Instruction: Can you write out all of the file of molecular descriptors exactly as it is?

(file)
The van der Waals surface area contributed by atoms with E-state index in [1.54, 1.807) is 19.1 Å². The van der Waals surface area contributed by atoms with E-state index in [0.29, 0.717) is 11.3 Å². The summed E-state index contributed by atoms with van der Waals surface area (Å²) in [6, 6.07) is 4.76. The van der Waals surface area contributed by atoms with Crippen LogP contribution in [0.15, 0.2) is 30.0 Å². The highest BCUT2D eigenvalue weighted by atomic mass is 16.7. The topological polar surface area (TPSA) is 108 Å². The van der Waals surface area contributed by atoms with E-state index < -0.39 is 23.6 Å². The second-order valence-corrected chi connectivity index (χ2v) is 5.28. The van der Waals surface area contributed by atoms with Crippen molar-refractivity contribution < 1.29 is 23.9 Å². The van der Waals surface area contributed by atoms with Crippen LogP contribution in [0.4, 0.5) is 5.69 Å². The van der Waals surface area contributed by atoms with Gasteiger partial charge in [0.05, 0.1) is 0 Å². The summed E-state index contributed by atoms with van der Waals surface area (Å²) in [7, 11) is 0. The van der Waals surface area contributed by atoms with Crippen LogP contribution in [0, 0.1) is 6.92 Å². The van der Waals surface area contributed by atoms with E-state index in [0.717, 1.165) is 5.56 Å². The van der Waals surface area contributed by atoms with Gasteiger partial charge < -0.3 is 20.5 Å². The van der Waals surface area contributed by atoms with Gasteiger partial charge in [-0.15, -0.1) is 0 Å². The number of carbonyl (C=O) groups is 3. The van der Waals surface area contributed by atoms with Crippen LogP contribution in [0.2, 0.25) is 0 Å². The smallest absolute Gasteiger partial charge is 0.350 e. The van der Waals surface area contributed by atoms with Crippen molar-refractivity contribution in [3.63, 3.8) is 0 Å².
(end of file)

The van der Waals surface area contributed by atoms with E-state index in [1.54, 1.807) is 19.1 Å². The van der Waals surface area contributed by atoms with E-state index in [0.29, 0.717) is 11.3 Å². The summed E-state index contributed by atoms with van der Waals surface area (Å²) in [6, 6.07) is 4.76. The van der Waals surface area contributed by atoms with Crippen LogP contribution in [0.15, 0.2) is 30.0 Å². The highest BCUT2D eigenvalue weighted by atomic mass is 16.7. The topological polar surface area (TPSA) is 108 Å². The van der Waals surface area contributed by atoms with E-state index < -0.39 is 23.6 Å². The second-order valence-corrected chi connectivity index (χ2v) is 5.28. The van der Waals surface area contributed by atoms with Crippen molar-refractivity contribution < 1.29 is 23.9 Å². The van der Waals surface area contributed by atoms with Crippen LogP contribution in [0.4, 0.5) is 5.69 Å². The van der Waals surface area contributed by atoms with Gasteiger partial charge in [0.05, 0.1) is 0 Å². The summed E-state index contributed by atoms with van der Waals surface area (Å²) in [7, 11) is 0. The van der Waals surface area contributed by atoms with Crippen LogP contribution in [0, 0.1) is 6.92 Å². The van der Waals surface area contributed by atoms with E-state index in [0.717, 1.165) is 5.56 Å². The van der Waals surface area contributed by atoms with Gasteiger partial charge < -0.3 is 20.5 Å². The van der Waals surface area contributed by atoms with Gasteiger partial charge in [-0.15, -0.1) is 0 Å². The number of carbonyl (C=O) groups is 3. The van der Waals surface area contributed by atoms with Crippen LogP contribution in [0.2, 0.25) is 0 Å². The smallest absolute Gasteiger partial charge is 0.350 e. The van der Waals surface area contributed by atoms with Crippen molar-refractivity contribution in [3.63, 3.8) is 0 Å².